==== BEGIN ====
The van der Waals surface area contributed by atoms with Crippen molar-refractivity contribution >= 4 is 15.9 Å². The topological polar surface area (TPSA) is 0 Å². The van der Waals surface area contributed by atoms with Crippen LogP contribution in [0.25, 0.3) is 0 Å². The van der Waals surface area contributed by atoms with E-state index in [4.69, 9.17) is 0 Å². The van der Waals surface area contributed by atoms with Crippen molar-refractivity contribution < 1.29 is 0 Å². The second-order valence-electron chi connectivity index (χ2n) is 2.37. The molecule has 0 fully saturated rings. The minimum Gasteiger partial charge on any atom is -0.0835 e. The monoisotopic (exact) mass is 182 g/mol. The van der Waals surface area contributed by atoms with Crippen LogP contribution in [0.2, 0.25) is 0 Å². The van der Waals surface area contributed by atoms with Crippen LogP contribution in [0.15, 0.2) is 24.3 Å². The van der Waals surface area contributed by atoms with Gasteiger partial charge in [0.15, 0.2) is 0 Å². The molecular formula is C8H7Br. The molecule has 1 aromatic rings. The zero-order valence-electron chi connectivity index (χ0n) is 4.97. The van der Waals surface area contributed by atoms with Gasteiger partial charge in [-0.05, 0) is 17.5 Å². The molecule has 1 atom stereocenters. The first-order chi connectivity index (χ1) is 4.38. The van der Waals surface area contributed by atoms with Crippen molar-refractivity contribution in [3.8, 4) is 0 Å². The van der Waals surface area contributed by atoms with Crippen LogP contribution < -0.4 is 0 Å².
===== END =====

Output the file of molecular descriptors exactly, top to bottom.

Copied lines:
The van der Waals surface area contributed by atoms with Crippen molar-refractivity contribution >= 4 is 15.9 Å². The topological polar surface area (TPSA) is 0 Å². The van der Waals surface area contributed by atoms with Crippen LogP contribution in [0.25, 0.3) is 0 Å². The van der Waals surface area contributed by atoms with E-state index in [4.69, 9.17) is 0 Å². The van der Waals surface area contributed by atoms with Crippen molar-refractivity contribution < 1.29 is 0 Å². The second-order valence-electron chi connectivity index (χ2n) is 2.37. The molecule has 0 fully saturated rings. The minimum Gasteiger partial charge on any atom is -0.0835 e. The monoisotopic (exact) mass is 182 g/mol. The van der Waals surface area contributed by atoms with Crippen LogP contribution in [0.2, 0.25) is 0 Å². The van der Waals surface area contributed by atoms with Crippen LogP contribution in [0.15, 0.2) is 24.3 Å². The van der Waals surface area contributed by atoms with Gasteiger partial charge in [0.15, 0.2) is 0 Å². The molecular formula is C8H7Br. The molecule has 1 aromatic rings. The zero-order valence-electron chi connectivity index (χ0n) is 4.97. The van der Waals surface area contributed by atoms with Gasteiger partial charge in [-0.05, 0) is 17.5 Å². The molecule has 1 atom stereocenters. The first-order chi connectivity index (χ1) is 4.38. The van der Waals surface area contributed by atoms with Crippen molar-refractivity contribution in [3.8, 4) is 0 Å². The van der Waals surface area contributed by atoms with Crippen LogP contribution < -0.4 is 0 Å².